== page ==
The Investment Company Institute said mutual fund assets increased by $52.78 billion for the week to August 10, while fund tracker Lipper said the inflows were the biggest for a single week since February 2008.

"Ironically, money markets were really the only place to run. The inflows were really few and far between. ... taxable bond funds saw fairly significant outflows," said Tom Roseen, senior Lipper analyst.

EQUITIES

Equities markets were volatile all week.

Stocks fell on fear that the United States could lurch back into recession and on concern about the health of French banks, which are heavily exposed to some of Europe's more indebted nations.

And then they bounced back in relief rallies and after retail sales and jobless claims data proved less dismal than had been feared.

Boston-based fund tracking company EPFR Global put net worldwide equity fund outflows at $26.1 billion, the highest level since late in the second quarter of 2008, in the week ended August 10.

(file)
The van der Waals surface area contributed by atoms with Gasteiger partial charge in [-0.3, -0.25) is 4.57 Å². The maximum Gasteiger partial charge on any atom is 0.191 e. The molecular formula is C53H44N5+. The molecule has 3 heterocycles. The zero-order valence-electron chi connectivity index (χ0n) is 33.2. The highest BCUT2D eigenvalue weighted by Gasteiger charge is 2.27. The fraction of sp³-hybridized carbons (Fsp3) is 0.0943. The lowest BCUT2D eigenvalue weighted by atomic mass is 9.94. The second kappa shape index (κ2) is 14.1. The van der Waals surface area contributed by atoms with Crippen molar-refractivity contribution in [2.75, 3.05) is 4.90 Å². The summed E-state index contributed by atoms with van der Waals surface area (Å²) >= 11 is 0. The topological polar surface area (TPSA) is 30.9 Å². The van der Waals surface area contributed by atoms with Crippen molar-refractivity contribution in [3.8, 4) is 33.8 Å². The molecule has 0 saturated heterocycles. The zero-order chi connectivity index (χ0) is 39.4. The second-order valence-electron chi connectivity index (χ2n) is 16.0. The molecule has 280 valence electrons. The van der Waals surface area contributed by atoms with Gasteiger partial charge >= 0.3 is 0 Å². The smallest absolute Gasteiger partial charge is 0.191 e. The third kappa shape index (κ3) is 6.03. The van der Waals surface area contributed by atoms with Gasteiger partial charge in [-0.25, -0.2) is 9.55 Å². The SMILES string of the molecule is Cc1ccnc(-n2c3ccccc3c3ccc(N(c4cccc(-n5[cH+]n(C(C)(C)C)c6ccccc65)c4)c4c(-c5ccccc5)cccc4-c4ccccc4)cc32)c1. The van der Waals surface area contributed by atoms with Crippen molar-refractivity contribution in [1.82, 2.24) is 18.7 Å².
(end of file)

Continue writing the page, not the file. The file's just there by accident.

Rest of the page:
Lipper said investors pulled a net $14.4 billion out of U.S. domiciled equity funds in the same week. That excludes flows in the last two days of the week -- the first time the market racked up two consecutive days of gains since mid-July.

OPTIONS

More than 150 million stock options changed hands in the most volatile week on Wall Street in recent memory, according to unofficial data from clearinghouse OCC.

The week included an all-time one-day record of 41.5 million contracts traded on Monday and surpassed last week's 145 million contracts. Before August, trading of stock options had averaged about 17.8 million contracts a day.

COMMODITIES